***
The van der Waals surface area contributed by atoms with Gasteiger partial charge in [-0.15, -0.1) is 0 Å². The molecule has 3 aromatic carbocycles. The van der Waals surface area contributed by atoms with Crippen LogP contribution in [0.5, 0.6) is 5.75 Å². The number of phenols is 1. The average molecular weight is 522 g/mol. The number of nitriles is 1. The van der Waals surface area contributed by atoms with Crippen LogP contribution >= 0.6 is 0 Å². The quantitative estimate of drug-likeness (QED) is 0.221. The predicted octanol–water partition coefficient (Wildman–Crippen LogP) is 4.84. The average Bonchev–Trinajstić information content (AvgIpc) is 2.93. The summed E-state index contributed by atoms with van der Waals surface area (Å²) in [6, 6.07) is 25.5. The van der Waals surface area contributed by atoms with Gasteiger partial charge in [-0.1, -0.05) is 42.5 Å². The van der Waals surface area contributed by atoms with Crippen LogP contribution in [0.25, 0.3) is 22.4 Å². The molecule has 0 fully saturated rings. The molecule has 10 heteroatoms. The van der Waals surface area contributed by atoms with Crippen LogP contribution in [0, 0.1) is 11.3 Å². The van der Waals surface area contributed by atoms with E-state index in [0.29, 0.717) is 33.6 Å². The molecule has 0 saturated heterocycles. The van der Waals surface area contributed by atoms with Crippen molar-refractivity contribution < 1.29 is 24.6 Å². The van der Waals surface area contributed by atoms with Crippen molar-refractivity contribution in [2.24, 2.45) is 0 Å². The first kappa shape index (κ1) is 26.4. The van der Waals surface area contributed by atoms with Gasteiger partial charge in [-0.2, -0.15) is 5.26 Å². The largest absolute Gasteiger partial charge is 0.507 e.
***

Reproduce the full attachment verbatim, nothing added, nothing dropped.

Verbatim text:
The van der Waals surface area contributed by atoms with Gasteiger partial charge in [-0.15, -0.1) is 0 Å². The molecule has 3 aromatic carbocycles. The van der Waals surface area contributed by atoms with Crippen LogP contribution in [0.5, 0.6) is 5.75 Å². The number of phenols is 1. The average molecular weight is 522 g/mol. The number of nitriles is 1. The van der Waals surface area contributed by atoms with Crippen LogP contribution >= 0.6 is 0 Å². The quantitative estimate of drug-likeness (QED) is 0.221. The predicted octanol–water partition coefficient (Wildman–Crippen LogP) is 4.84. The average Bonchev–Trinajstić information content (AvgIpc) is 2.93. The summed E-state index contributed by atoms with van der Waals surface area (Å²) in [6, 6.07) is 25.5. The van der Waals surface area contributed by atoms with Gasteiger partial charge in [-0.1, -0.05) is 42.5 Å². The van der Waals surface area contributed by atoms with Crippen LogP contribution in [0.25, 0.3) is 22.4 Å². The molecule has 0 fully saturated rings. The molecule has 10 heteroatoms. The van der Waals surface area contributed by atoms with Crippen LogP contribution in [0, 0.1) is 11.3 Å². The van der Waals surface area contributed by atoms with E-state index in [0.29, 0.717) is 33.6 Å². The molecule has 0 saturated heterocycles. The van der Waals surface area contributed by atoms with Crippen molar-refractivity contribution < 1.29 is 24.6 Å². The van der Waals surface area contributed by atoms with Crippen molar-refractivity contribution in [2.24, 2.45) is 0 Å². The first kappa shape index (κ1) is 26.4. The van der Waals surface area contributed by atoms with Gasteiger partial charge in [-0.2, -0.15) is 5.26 Å². The largest absolute Gasteiger partial charge is 0.507 e.